Following the success of the packet seed ordering system last year we shall once again be offering a similar service, modified slightly in the light of experience.
This year packet seeds will only be available from the Mr. Fothergill’s range and will be limited to vegetables & herbs. (Flower seeds create problems with VAT)
Mr Fothergill’s discount list – This shows the range of packet seeds which are available at a 35% discount when ordered through the shop. (Paper copies of this list are available in the shop, electronic copies will be sent out to the email list).
Mr Fothergill’s colour catalogue (now available in the shop) – All vegetable seeds shown in the catalogue are available to order. Any varieties in the catalogue that do not appear on the Mr Fothergill’s discount list will be subject to a 10% discount only on the prices shown. Unfortunately the supply of sundries, plants, potatoes & onion sets is not available from this catalogue. So far, Mr Fothergills have only given us 10 copies of the catalogue so if you would like to borrow one to make your selection from please bring it back to the shop once you have finished with it. Alternatively, you can browse on line at mr-fothergills.co.uk or order your own copy of the catalogue through their website.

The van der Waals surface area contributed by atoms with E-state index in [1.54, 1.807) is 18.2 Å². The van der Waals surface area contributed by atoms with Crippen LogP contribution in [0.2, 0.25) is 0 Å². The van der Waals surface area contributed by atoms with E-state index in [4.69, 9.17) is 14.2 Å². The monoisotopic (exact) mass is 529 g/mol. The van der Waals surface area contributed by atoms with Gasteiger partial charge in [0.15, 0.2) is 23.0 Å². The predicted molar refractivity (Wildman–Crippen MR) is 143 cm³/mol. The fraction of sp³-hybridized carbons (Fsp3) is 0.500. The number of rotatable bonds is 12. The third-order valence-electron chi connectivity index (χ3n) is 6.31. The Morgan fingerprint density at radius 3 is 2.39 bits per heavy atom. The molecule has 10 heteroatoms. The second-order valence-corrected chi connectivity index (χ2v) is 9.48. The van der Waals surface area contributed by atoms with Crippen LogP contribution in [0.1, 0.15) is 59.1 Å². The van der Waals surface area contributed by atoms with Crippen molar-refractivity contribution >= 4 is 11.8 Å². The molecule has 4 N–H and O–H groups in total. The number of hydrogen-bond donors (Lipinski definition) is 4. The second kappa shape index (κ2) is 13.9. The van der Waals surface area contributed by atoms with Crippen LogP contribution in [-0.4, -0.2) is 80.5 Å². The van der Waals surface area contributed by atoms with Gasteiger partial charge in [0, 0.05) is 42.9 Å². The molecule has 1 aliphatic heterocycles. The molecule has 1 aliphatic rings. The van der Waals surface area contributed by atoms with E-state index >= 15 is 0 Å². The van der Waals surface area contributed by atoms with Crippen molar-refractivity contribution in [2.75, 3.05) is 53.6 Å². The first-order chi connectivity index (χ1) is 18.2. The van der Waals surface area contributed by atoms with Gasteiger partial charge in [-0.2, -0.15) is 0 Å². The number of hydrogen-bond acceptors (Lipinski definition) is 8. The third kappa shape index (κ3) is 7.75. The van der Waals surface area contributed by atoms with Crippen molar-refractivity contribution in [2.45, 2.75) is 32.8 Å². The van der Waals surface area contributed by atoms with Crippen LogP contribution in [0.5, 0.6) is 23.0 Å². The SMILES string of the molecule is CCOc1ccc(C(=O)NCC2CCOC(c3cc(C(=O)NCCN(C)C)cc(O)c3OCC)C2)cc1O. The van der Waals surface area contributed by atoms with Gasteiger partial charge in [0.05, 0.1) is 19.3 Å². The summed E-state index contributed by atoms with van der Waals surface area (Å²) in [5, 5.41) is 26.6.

Mr Fothergill’s also supplies a limited selection of organic seeds.
In addition to the Mr Fothergill’s packet seeds we will also have a range of peas and beans in bulk. Prices are less than half the cost of an equivalent packet even after discount.
Broad Beans: Aquadulce, The Sutton & Imperial Green Longpod
Dwarf Beans: Tendergreen
Runner Beans: Polestar & Scarlet Emperor
Why Mr Fothergill’s? We believe they offer a good quality seed with a good germination rate. However, main factor is that we only need to order 30 packets in each order to achieve their discount. Other suppliers only give a discount when you order a larger amount, which would not give us the flexibility of ordering in batches.
There isn't an allotment calendar planned for 2010 but there might be one for 2011. When we did the 2009 one we had far more summer and early autumn submissions than for November to April. If the committee produces a new one for 2011 the closing date for entries is likely to be in October. This means that this autumn and winter will be your last chance to take autumn and winter photos for a 2011 calendar, obvious really. Also it was easier to use landscape pictures than those done in portrait format.